Following the Great East Japan Earthquake on March 11, 2011, Tezuka saw another chance to use her experience to help out in a meaningful way.

“At first I was helping with the evacuation of military families in the aftermath of the Tohoku disaster, as well as training up rescue volunteers in CPR techniques. Later on I saw the need for information dissemination, and I’ve been helping the Japanese Red Cross in this capacity.”

Tezuka is currently involved with a landmark project that aims to bring together all aspects of the Japanese Red Cross’ relief activities in connection with the Tohoku disaster, documenting the information on one website.

“It’s huge!” she says. “It will serve both as a record of the past and a source of reference for the future, in the event that another disaster of this magnitude hits Japan. It shows what was done, and what still needs to be done.”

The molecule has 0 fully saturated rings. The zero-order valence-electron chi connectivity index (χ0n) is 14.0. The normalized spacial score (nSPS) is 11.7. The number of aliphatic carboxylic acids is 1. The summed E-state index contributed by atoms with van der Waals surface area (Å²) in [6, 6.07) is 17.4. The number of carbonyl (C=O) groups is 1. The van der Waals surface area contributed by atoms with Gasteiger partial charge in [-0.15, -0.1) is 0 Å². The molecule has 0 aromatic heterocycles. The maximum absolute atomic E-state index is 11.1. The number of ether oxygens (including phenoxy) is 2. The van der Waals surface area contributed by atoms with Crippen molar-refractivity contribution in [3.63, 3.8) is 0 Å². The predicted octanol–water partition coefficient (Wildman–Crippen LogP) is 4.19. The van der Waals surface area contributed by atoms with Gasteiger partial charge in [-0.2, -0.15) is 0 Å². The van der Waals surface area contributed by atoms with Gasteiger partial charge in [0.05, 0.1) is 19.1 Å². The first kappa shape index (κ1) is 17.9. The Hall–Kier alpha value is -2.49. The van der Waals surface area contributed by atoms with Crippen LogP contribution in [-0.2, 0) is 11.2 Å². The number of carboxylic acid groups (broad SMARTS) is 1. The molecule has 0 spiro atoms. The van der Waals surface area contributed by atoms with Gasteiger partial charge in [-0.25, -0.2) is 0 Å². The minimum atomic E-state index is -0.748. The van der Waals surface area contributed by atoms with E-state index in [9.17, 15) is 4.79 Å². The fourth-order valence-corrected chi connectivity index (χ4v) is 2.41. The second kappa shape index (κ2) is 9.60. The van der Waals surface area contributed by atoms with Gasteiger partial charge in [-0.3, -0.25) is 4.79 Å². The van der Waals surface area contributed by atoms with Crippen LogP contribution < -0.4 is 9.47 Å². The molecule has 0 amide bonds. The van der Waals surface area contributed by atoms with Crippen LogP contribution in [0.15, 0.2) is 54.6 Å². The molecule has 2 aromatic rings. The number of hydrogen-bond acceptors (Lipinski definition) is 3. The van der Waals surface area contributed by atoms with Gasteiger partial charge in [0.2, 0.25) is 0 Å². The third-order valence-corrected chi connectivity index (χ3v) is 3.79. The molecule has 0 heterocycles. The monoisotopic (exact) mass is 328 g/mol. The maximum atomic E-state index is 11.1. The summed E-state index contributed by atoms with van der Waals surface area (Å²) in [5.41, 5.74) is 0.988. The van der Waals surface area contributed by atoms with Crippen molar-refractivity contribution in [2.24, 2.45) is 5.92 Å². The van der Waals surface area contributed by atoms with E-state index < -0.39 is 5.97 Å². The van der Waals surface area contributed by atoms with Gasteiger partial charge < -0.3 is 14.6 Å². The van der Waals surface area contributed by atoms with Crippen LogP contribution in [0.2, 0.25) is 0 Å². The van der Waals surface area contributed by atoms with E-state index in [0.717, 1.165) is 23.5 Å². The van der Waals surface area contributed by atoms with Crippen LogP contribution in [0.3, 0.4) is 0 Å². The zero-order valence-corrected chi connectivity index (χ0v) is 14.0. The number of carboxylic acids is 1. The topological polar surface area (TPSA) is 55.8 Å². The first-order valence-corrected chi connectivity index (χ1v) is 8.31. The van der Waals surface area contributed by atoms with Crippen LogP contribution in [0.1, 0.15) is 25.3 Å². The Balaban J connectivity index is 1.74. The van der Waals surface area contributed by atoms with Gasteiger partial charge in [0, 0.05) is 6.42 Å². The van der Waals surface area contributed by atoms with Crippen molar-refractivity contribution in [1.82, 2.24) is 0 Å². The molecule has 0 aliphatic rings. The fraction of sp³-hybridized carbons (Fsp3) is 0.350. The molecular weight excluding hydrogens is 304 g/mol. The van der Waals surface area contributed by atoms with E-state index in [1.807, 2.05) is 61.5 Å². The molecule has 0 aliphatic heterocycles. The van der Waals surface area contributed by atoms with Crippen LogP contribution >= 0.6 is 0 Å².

As well as assisting with the translation and proofreading of all documents for the website’s English version, Tezuka continues to offer classes in CPR and disaster preparedness to any group that expresses an interest.

By her own estimates, over the last three years Tezuka has put in over 2,000 hours of volunteer work on the Red Cross website project. In recognition of this, she has been invited to participate in an annual ceremony to mark International Red Cross Day three times. Tezuka has been among only a handful of foreign nationals at the ceremony, where she met Empress Michiko, the honorary patron.

Alongside her Red Cross work over the past 10 years, Tezuka has continued to run her English school and support her son’s developmental journey. Her latest venture, the Chit-Chat Coffee Shop, opened for business in spring 2014 but has been a decade in the making.